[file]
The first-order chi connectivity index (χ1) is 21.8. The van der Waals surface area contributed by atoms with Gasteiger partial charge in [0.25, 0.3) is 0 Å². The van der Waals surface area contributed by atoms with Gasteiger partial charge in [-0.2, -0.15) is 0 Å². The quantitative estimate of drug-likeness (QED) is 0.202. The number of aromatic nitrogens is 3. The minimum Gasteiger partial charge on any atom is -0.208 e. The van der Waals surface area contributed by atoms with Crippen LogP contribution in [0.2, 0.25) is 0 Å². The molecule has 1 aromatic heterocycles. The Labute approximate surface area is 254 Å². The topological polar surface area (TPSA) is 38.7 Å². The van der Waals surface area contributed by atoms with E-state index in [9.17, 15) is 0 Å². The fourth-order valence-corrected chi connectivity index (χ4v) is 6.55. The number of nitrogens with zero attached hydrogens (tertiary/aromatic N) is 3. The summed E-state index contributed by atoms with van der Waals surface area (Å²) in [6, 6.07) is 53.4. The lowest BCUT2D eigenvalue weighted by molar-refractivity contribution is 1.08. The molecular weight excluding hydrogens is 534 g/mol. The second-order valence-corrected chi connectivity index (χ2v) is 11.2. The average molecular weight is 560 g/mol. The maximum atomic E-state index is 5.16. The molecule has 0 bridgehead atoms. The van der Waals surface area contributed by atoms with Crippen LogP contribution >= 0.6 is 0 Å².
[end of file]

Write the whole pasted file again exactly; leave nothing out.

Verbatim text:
The first-order chi connectivity index (χ1) is 21.8. The van der Waals surface area contributed by atoms with Gasteiger partial charge in [0.25, 0.3) is 0 Å². The van der Waals surface area contributed by atoms with Gasteiger partial charge in [-0.2, -0.15) is 0 Å². The quantitative estimate of drug-likeness (QED) is 0.202. The number of aromatic nitrogens is 3. The minimum Gasteiger partial charge on any atom is -0.208 e. The van der Waals surface area contributed by atoms with Crippen LogP contribution in [0.2, 0.25) is 0 Å². The molecule has 1 aromatic heterocycles. The Labute approximate surface area is 254 Å². The topological polar surface area (TPSA) is 38.7 Å². The van der Waals surface area contributed by atoms with E-state index in [9.17, 15) is 0 Å². The fourth-order valence-corrected chi connectivity index (χ4v) is 6.55. The number of nitrogens with zero attached hydrogens (tertiary/aromatic N) is 3. The summed E-state index contributed by atoms with van der Waals surface area (Å²) in [6, 6.07) is 53.4. The lowest BCUT2D eigenvalue weighted by molar-refractivity contribution is 1.08. The molecular weight excluding hydrogens is 534 g/mol. The second-order valence-corrected chi connectivity index (χ2v) is 11.2. The average molecular weight is 560 g/mol. The maximum atomic E-state index is 5.16. The molecule has 0 bridgehead atoms. The van der Waals surface area contributed by atoms with Crippen LogP contribution >= 0.6 is 0 Å².